Friday, April 13, 2012

Enter the Ninja (1981)

Let's try a little experiment. Close your eyes for a few seconds and try to visualize a ninja. What image comes to mind?

I'd be willing to bet it's probably something like this:

Or if you're from my generation, maybe it's something like this:


I would put down money that whatever your image of a ninja might be, it probably isn't a 40 year-old Italian guy in a white leisure suit. And yet, dear friends, that is the premise of the 1981 martial arts film Enter the Ninja. The movie is the story of Cole, our aforementioned white ninja. Played by Franco Nero, who would later go on to play the bad guy in Die Hard 2, Cole is a former soldier who retired from the front lines in order to travel to Japan and study ninjitsu. It's a peculiar set-up to be sure, but not so weird as to distinguish it from other 80s action flicks. So what sets Enter the Ninja apart? Read on.

The first 15 minutes of the film is a heaping pile of awesome ninja carnage as Cole faces off against a veritable army of red-garbed ninjas led by the deadly black ninja Hasagawa, played by martial arts star and real-life ninjitsu expert Sho Kosugi. The whir of nunchuks, clash of swords, and two unmotivated slow-motion leaps over a waterfall accentuate an extravaganza of all-out ninja warfare. Eventually Cole emerges victorious and it turns out that the entire battle, including a decapitation, was simply a part of Cole's final exam to attain the rank of Ninja MasterTM. Through a combination of wooden body armor and wax heads, none of the ninjas slaughtered along the way actually got hurt - except for one guy who took a sword to the face, but that's an occupational hazard when you're a ninja - and soon everyone is enjoying a celebratory afternoon tea to congratulate Cole for a job well done.

Everyone, that is, except for the black ninja Hasagawa, who's feeling burned that a foreigner has attained the highest rank in ninjitsu. Dun dun dun...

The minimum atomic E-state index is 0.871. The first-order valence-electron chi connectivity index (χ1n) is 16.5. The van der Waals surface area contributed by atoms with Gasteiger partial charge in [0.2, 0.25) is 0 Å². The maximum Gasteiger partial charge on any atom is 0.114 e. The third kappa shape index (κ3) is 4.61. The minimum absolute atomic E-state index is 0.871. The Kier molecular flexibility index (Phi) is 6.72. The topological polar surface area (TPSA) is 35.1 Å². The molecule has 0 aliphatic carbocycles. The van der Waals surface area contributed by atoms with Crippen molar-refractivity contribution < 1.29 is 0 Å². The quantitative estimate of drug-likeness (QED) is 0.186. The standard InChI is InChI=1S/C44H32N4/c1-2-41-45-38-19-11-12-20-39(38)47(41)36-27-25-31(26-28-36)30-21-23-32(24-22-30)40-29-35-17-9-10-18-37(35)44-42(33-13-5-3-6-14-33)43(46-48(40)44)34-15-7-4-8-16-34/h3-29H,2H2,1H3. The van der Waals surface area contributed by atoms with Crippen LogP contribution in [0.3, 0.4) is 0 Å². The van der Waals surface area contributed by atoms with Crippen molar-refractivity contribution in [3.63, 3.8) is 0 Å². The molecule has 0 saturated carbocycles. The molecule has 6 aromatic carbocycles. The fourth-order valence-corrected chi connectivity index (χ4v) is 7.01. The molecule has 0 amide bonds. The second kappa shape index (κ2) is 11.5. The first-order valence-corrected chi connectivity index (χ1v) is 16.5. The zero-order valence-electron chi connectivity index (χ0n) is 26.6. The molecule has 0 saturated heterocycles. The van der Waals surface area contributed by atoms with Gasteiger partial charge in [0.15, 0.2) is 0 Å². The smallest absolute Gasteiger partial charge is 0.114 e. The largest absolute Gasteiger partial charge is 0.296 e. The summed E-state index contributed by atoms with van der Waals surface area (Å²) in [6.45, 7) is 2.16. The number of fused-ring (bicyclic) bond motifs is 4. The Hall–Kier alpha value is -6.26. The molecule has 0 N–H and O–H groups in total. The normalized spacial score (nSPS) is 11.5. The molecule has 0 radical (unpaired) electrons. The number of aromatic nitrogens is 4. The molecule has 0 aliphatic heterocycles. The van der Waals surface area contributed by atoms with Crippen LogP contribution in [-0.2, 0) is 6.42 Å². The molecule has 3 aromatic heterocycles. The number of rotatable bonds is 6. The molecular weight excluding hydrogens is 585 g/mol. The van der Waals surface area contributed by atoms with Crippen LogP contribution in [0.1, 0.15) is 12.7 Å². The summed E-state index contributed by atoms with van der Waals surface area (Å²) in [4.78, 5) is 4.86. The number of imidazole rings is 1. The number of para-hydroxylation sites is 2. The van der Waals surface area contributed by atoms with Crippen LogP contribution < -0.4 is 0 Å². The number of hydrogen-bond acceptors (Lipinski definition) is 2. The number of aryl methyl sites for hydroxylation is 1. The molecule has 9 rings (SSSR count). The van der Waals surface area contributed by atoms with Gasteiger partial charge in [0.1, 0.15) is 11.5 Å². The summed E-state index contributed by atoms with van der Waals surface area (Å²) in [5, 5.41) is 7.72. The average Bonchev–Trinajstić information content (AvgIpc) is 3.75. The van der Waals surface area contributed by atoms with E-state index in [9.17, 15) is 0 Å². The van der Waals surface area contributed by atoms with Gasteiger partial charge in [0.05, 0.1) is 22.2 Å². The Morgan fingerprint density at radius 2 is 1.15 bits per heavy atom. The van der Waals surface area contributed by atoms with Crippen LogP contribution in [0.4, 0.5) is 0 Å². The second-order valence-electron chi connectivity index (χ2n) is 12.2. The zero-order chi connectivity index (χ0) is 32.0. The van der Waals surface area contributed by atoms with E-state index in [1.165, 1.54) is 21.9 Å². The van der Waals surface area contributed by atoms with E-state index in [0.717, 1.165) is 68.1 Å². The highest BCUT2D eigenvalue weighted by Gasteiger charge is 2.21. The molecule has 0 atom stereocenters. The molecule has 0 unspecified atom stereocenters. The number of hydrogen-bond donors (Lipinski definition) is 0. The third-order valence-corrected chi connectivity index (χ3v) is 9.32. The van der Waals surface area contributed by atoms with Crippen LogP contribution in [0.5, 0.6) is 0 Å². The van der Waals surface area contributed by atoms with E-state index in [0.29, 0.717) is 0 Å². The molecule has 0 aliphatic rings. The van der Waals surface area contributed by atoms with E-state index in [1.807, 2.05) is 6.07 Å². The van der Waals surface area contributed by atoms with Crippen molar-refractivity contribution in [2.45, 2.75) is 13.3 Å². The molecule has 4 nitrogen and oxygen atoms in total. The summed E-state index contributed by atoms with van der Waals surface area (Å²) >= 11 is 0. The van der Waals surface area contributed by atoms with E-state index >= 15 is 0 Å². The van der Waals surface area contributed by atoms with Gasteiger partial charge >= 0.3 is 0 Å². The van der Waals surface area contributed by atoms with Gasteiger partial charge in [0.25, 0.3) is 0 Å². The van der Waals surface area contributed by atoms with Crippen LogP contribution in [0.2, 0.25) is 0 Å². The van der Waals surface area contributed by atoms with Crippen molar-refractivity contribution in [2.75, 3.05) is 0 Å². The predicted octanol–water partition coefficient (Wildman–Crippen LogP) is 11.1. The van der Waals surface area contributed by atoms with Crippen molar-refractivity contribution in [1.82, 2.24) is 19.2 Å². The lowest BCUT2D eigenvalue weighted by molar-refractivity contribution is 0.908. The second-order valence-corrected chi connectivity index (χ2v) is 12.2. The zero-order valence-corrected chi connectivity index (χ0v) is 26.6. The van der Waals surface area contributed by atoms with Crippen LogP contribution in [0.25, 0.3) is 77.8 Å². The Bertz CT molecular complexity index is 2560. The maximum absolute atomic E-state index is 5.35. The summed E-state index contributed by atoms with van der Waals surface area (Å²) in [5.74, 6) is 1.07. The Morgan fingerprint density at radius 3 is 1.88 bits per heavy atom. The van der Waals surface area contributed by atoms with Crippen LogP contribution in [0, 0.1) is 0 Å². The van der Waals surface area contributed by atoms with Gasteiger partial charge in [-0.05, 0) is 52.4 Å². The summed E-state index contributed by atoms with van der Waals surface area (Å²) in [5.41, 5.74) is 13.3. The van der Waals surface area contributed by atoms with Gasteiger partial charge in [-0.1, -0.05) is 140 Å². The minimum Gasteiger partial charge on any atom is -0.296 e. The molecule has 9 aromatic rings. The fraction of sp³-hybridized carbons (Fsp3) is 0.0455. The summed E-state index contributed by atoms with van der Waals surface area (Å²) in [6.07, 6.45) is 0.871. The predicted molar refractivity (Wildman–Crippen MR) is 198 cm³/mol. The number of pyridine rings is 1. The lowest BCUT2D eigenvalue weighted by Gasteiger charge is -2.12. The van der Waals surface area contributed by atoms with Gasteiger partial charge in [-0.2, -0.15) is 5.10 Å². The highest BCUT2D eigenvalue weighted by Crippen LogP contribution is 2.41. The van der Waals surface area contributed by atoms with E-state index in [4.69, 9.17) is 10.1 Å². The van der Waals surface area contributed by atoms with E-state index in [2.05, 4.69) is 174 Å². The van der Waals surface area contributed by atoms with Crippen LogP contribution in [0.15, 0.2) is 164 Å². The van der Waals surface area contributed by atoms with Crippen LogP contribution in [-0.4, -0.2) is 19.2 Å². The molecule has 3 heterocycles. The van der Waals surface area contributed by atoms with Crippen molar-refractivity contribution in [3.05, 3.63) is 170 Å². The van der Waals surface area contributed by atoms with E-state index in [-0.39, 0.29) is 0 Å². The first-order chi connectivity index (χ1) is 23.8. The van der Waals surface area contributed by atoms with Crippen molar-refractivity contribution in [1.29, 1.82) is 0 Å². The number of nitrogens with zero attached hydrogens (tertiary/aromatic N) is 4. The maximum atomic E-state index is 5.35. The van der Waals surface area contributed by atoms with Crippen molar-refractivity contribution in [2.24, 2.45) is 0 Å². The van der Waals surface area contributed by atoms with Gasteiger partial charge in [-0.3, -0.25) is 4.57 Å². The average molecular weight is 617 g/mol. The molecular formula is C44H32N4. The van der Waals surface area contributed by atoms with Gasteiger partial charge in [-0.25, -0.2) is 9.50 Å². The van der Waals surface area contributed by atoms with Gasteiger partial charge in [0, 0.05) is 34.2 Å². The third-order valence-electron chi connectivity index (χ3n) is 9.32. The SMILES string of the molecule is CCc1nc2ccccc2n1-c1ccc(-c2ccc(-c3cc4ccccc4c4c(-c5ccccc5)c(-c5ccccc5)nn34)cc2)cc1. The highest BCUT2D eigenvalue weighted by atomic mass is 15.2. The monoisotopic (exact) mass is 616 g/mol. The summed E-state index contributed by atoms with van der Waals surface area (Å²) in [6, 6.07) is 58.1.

After completing his ninja training, Cole decides to visit his old war buddy Frank at his coconut plantation in the Philippines. (That's one hell of a sentence right there.) Climbing over a fence to surprise his pal using his fancy new ninja skills, Cole finds himself confronted by his buddy's shotgun-toting wife Mary Ann. He quickly overpowers her, scoring a blatant boob grab in the process, but the limp-wristedness of the sequence serves as a dire warning of the film's greatest flaw: Franco Nero is no martial artist.

A ninja can grope you five times
before you even know he's there.

It turns out that Cole is conspicuously much better at being a ninja when he's wearing his virginal white dogi and mask, as well as when he's kind of far away from the camera and his hair's a slightly different color. The fact is that Mike Stone, the film's fight choreographer, played the white ninja in almost all of the fight scenes. When Cole actually has to fight with his face in full view, it's a cornucopia of exaggerated karate chops and wildly leaning kicks. Since we won't actually see Cole in his ninja dogi again until the last ten minutes of the film, this is a bit of a problem.